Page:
UConn's Stewart named AP Player of the Year
Updated 9:48 pm, Saturday, April 5, 2014
NASHVILLE, Tenn. -- Breanna Stewart was not content with the up-and-down flow of her play for much of last season. That easily made consistency one of the primary goals this season.
Stewart has accomplished her goal. She became only the third sophomore to be named the national Player of the Year by The Associated Press Saturday.
"It's obviously a huge deal and I think the fact that being able to be named Player of the Year is awesome and I think it just shows how hard I've worked this season and the off-season," Stewart said. "But it doesn't compare to what could happen this weekend. I think this is nice, but it's a team game and I want to win a national championship.''
Stewart joins former Oklahoma All-American Courtney Paris (2007) and Maya Moore (2009) as the only sophomores to win the award.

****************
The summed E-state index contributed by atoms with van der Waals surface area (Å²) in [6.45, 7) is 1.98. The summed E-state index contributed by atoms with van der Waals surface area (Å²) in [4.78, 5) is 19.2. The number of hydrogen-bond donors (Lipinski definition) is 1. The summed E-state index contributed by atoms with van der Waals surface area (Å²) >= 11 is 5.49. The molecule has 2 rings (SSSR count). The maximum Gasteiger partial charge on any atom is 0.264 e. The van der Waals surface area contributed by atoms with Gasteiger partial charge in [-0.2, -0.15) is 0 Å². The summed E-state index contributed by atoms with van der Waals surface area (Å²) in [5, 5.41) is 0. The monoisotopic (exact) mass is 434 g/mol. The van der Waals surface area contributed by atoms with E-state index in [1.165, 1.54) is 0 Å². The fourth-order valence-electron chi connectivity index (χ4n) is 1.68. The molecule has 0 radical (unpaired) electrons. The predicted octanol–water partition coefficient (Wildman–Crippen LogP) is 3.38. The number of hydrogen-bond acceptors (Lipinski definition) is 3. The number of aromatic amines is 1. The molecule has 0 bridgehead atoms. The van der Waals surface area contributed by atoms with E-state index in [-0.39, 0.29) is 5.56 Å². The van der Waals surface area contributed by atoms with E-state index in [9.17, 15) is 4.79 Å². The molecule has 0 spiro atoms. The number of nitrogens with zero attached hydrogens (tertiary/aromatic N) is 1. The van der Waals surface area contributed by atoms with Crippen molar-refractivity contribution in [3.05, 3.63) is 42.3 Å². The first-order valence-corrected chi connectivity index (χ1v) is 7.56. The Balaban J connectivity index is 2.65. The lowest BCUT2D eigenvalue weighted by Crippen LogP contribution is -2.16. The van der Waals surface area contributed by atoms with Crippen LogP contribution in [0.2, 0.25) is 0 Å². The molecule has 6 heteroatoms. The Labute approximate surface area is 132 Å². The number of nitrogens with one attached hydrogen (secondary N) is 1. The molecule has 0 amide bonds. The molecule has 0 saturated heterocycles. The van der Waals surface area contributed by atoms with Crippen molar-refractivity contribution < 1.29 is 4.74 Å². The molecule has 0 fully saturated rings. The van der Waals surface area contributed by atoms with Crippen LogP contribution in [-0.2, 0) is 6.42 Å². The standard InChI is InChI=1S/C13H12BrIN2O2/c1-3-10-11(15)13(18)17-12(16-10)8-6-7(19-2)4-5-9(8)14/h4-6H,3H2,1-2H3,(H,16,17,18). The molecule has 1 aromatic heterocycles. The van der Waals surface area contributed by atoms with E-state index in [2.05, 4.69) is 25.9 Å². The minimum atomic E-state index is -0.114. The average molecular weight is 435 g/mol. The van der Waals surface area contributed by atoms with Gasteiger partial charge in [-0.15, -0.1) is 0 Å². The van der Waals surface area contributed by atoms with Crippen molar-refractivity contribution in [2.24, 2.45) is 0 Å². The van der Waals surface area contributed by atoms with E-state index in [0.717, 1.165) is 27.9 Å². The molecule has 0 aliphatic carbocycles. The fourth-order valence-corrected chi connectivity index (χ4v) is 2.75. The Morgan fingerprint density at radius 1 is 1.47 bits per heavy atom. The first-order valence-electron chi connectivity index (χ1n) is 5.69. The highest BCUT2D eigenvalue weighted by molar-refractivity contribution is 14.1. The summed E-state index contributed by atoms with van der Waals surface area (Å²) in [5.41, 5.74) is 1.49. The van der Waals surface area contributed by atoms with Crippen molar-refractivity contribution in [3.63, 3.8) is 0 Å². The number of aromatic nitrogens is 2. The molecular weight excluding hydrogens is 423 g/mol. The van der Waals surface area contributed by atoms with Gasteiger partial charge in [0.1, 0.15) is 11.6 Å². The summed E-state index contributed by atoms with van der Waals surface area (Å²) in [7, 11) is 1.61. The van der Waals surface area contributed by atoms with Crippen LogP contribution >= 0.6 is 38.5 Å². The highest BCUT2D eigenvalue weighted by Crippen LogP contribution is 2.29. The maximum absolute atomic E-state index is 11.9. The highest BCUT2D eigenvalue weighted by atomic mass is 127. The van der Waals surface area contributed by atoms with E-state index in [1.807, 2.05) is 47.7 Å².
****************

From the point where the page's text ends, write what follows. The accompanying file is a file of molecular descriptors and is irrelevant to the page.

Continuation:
Stewart is also the eighth UConn player to be honored by The Associated Press. Rebecca Lobo (1995), Jennifer Rizzotti (1996), Kara Wolters (1997), Sue Bird (2002), Diana Taurasi (2003), Moore and Tina Charles (2009) are the others.
"I really wasn't expecting that,'' said Brian Stewart, Stewart's father. "It's pretty amazing. There are several other players that are playing pretty good. I'm just really grateful for her, but the big one is on Tuesday hopefully.''
Stewart's entire family was on hand for the ceremony. So was the entire UConn team.
The race for the award was not close. Stewart received 20 votes. Chiney Ogwumike of Stanford had eight, followed by Odyssey Sims of Baylor (six) and Kayla McBride of Notre Dame (two).
Stewart, who has earned a spot in the Huskies of Honor, was named a first team All-American by The Associated Press Tuesday. She is averaging career-highs of 19.4 points, 8.2 rebounds, 3.1 assists, 2.8 blocks and 1.6 steals and has joined Lobo as the only players in team history to record 100 assists (116) and 100 blocks (106) in the same season.
"Whenever you see progress or you see something like this you know you're making progress and it just kind of lights a fire underneath you to just keep working harder, keep getting better,'' Stewart said.
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